Margaret Sanger, "Tucson Press Statement," 18 Apr 1936.

Source: " Mrs. Sanger to Discuss Clinic, Arizona Daily Star, Apr. 18, 1936."

Sanger spoke to the press in advance of her speech on Apr. 19, 1936 at the YWCA on behalf of the Tucson Mothers Health Clinic. That speech has not been found.


Mrs. Sanger to Discuss Clinic

Although birth control clinics, once the object of indignant police raids, have multiplied with public approval until there are now 235 in the United States, Margaret Sanger, founder of the modern American movement, won’t be happy until congress has exempted nearly 7000 hospitals and clinics “from the punishments of the federal law,” she said today.

The immediate object of birth control forces is to have the bill now in the hands of the senate judiciary committee, of which Arizona’s Senator Ashurst is chairman, reported out for open debate on the floor of congress, Mrs. Sanger said.

The bill would permit shipment by U.S. mail and common carriers of birth control information and supplies to physicians, hospitals and clinics in states where laws permit.

“We have never wanted to go into politics,” Mrs. Sanger said yesterday, “but with the lives of countless mothers and the happiness of countless families at stake, it looks as if we may be forced to. At present, we are urging friends of our movement to press their representatives for action, and to determine the attitude of candidates before election day.”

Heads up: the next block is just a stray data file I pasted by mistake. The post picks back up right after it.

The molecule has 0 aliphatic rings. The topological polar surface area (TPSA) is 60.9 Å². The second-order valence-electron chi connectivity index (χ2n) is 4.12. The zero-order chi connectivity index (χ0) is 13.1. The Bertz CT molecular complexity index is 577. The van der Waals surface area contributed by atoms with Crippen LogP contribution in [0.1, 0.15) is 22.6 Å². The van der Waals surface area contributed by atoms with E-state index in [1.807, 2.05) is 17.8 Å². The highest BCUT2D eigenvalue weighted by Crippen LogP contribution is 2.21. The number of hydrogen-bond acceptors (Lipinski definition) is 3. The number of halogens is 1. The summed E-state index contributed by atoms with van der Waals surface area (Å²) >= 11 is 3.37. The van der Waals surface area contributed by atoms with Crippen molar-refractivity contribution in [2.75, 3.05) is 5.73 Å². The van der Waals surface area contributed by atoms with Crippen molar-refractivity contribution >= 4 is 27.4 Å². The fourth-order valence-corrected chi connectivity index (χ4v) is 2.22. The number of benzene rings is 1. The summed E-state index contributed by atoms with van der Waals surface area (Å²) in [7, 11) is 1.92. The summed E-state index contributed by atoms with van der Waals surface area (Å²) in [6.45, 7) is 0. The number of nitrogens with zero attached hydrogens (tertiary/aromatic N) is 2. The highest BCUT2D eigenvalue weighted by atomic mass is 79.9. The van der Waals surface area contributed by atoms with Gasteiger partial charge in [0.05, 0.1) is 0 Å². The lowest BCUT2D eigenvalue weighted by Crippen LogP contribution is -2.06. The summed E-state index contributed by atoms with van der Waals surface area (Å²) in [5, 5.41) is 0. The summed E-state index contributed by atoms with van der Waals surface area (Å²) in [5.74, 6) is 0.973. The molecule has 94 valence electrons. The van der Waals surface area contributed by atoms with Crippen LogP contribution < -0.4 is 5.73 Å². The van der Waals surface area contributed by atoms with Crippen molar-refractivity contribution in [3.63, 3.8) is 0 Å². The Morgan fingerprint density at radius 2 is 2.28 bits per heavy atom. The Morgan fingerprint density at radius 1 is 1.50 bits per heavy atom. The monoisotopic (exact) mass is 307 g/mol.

“During the present period in our history, it is possible to illustrate vividly that families least-fitted economically to have large families are the ones most ignorant of control methods,” Mrs. Sanger said quoting statistics compiled by the Milbank foundation which show the birth rate among unemployed and relief work families is 65 per cent higher than for the remaining of the population.

When the government must support these unlimited families through expenditure of billions of dollars, “we are beginning to substitute the benevolence of the state for the responsibility of parents, a tendency dangerous to our form of government,” Mrs. Sanger said.

The All India Women’s conference, which she addressed, voted 85 to 24 in favor of establishing clinics in the country,

“I found these women outspoken, fearless in acknowledging issues as they are possessed of the will and courage to face the consequences when principles are at stake,” Mrs. Sanger said.


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Copyright, Margaret Sanger Project


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